Hi, Laura. I really appreciate your articles. Names are so fascinating! I disagree that there is no more normal, however. There will always be a “normal,” it’s just that today’s normal is different to the previous. Tomorrow’s will be different to today’s. Normal could be said to be the national top 100 or so names. (Did we grow up with multiple Noahs in our classes and playgrounds? No. But they are as wallpapery as anything today.) Or, normal in the American naming sphere – as a more broad abstraction – could be considered being iconoclastic rather than traditional. Iconoclasm is held up in the mainstream almost as a consecrated virtue, while traditionalism is oft viewed with disdain and labelled “problematic.” But I digress. If nothing else, normal is no longer a synonym for all names traditional. It is the catalog of name aesthetics ad nauseam itself, wherein “classic/traditional” is just another tab to choose from in a cultural landscape where nothing seems to be off-limits. There are still plenty of people who choose this tab – it’s just that it is just that. And that more of a social statement is made, and line in the sand drawn, by those who choose it than perhaps was the case when their mid-century predecessors chose them. I have a five-year-old Tommy. We do live on the East Coast and are Catholic and conservative. We know our share of other Tommys, Peters, Johns, and Michaels in our particular bubble. In these circles, people give less of a pause or double-take with the classics. With that said, it is very much the Noahs, Elijahs, Aidens, and Liams that are the established, overarching “normal” for this moment in time.
Hi Addie, thank you for the fascinating response! I love your take on our new naming culture, but I’m going to push back a little on the idea of “normal.”
If we go with your definition of normal as the top 100 names, from the 1880s through the 1950s the top 100 boys’ names pretty consistently accounted for 38% of all American boys. Today it’s just 18%. That’s a huge shift, not just in which names are popular but in what popular means. Or to put it another way, the “Noahs, Elijahs, Aidens, and Liams” all put together are just a fraction as popular as John alone used to be.
Perhaps there is a new normal, but it’s defined in broad stylistic terms rather than a defined set of normal names that the majority of parents choose from. Critically, that also narrows the definition of “weird” names.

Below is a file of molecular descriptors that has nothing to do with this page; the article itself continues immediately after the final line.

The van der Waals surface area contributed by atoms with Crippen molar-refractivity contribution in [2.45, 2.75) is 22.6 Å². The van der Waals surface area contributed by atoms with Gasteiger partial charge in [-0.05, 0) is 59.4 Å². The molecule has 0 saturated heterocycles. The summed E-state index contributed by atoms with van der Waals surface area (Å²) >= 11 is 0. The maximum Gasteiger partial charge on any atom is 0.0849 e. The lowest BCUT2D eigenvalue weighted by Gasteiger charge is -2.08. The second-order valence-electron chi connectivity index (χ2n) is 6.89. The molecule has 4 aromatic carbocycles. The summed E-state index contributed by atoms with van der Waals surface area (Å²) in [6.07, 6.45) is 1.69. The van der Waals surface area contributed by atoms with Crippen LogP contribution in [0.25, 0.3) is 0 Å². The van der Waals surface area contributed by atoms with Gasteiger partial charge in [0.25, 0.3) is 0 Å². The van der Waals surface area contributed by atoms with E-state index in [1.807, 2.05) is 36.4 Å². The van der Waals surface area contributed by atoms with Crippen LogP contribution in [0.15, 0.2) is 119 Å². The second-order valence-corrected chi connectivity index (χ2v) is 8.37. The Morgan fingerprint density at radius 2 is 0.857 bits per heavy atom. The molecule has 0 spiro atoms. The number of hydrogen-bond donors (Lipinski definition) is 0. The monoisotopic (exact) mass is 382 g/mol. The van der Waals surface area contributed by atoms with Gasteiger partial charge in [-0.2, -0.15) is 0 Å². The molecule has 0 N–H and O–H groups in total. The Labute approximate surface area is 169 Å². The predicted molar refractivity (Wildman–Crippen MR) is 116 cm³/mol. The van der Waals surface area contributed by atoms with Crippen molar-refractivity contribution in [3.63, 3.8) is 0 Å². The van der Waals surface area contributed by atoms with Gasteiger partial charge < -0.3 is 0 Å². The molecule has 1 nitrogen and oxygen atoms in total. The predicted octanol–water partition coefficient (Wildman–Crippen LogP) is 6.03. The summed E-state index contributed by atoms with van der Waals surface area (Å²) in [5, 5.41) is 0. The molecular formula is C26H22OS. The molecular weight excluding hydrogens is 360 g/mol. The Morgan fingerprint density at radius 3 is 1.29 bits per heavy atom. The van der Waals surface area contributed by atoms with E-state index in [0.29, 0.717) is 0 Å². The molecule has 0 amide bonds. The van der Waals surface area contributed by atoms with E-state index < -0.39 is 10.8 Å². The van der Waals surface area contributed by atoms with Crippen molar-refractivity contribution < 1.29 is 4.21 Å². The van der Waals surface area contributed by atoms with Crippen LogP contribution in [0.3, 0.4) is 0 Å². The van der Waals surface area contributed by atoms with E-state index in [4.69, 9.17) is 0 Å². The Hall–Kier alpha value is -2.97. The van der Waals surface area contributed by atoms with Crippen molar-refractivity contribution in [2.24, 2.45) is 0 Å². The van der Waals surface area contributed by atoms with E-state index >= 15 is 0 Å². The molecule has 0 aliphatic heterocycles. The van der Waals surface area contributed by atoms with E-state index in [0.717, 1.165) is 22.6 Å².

Oh, absolutely. A much larger pool of names is used today than was used even relatively recently when my generation (the millennials) was born. The top names are given to a fraction of gen alpha babies compared to the top names given to boomers, gen x, millennials, and maybe even gen z (though the line of demarcation may be too recent for them to really say). I did a lot of analysis of the data when I was pregnant for someone who just ended up choosing Thomas. Haha.
I read that article too and was not impressed. I would love to know how American modern name diversity affects baby naming practices of immigrants. Immigrants are likely not aware of how diverse baby names are now anyway and are still under pressure to choose names that will fit in with their perception of American names. Even Spanish names, a considerable portion of American naming culture, are moving away from the Juan, Jose, and Luis and instead choosing names that work in two cultures, like Sebastian, Ethan and Julian. I’m guessing this is the dreamers and born in the US Spanish speakers driving this.
Also unique and traditional are not always opposites. The names you listed: Maverick, Waylon and Grayson. I’ve seen them described as old fashioned by people who like them. How do I figure out how naming choices have changed if name styles are so subjective?? I have no answer.
“Immigrants are likely not aware of how diverse baby names are now anyway and are still under pressure to choose names that will fit in with their perception of American names.”
That’s a fantastic point! When I was a kid, I remember that a lot of the Asian-American kids in my school had really old-fashioned sounding names, like “Hubert.” In that sense, immigrant naming could sometimes almost be more conservative (as in, sticking to names that were already in widespread use in the US). And it works in more than one direction, of course; I’ve read that the French names that have become trendy in the US were already considered dated in France.
It’s pretty cruddy to assume that any mention of “immigrants” is secret code for “non-white.”
“It promotes the myth of a traditional, constant white American culture being overrun by an invasive other.”
I don’t think the word “white” is really relevant there. There’s always been a xenophobic element of American society, but in the past the fear of immigrants was directed at groups such as the Irish or Germans.
Laura, you’re really intelligent and thoughtful, so I’m disappointed that you seem to be echoing the trendy and rather cheap idea that if someone holds a conservative position on some political issue, they must be racist.
Holey, if you reread Laura’s post, you will see that the equating of “immigrant” and “non-white” occurs in the original Washington Post article, which Laura is merely quoting.
I did see that, but I think Laura is endorsing the idea. The line I quoted is hers.